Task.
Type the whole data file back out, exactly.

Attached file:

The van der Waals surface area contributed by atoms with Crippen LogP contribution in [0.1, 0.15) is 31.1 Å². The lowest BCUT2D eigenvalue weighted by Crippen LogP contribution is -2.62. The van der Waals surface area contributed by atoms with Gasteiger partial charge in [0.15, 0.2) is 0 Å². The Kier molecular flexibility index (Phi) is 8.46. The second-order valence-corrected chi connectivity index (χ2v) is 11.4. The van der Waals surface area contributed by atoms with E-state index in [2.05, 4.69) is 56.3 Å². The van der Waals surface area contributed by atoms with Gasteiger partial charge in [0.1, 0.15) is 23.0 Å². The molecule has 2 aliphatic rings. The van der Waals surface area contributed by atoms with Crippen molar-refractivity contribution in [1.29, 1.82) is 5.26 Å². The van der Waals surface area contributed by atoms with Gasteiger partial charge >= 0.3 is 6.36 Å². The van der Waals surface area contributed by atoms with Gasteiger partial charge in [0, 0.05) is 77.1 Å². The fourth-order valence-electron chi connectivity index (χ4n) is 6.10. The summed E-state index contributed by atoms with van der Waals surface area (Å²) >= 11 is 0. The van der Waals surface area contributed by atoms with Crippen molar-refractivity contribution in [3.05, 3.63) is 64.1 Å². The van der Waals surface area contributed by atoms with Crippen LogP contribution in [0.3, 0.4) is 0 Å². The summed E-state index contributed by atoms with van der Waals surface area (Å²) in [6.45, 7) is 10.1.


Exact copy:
The van der Waals surface area contributed by atoms with Crippen LogP contribution in [0.1, 0.15) is 31.1 Å². The lowest BCUT2D eigenvalue weighted by Crippen LogP contribution is -2.62. The van der Waals surface area contributed by atoms with Gasteiger partial charge in [0.15, 0.2) is 0 Å². The Kier molecular flexibility index (Phi) is 8.46. The second-order valence-corrected chi connectivity index (χ2v) is 11.4. The van der Waals surface area contributed by atoms with E-state index in [2.05, 4.69) is 56.3 Å². The van der Waals surface area contributed by atoms with Gasteiger partial charge in [0.1, 0.15) is 23.0 Å². The molecule has 2 aliphatic rings. The van der Waals surface area contributed by atoms with Crippen molar-refractivity contribution in [1.29, 1.82) is 5.26 Å². The van der Waals surface area contributed by atoms with Gasteiger partial charge >= 0.3 is 6.36 Å². The van der Waals surface area contributed by atoms with Gasteiger partial charge in [0, 0.05) is 77.1 Å². The fourth-order valence-electron chi connectivity index (χ4n) is 6.10. The summed E-state index contributed by atoms with van der Waals surface area (Å²) >= 11 is 0. The van der Waals surface area contributed by atoms with Crippen molar-refractivity contribution in [3.05, 3.63) is 64.1 Å². The van der Waals surface area contributed by atoms with Crippen LogP contribution in [0.3, 0.4) is 0 Å². The summed E-state index contributed by atoms with van der Waals surface area (Å²) in [6.45, 7) is 10.1.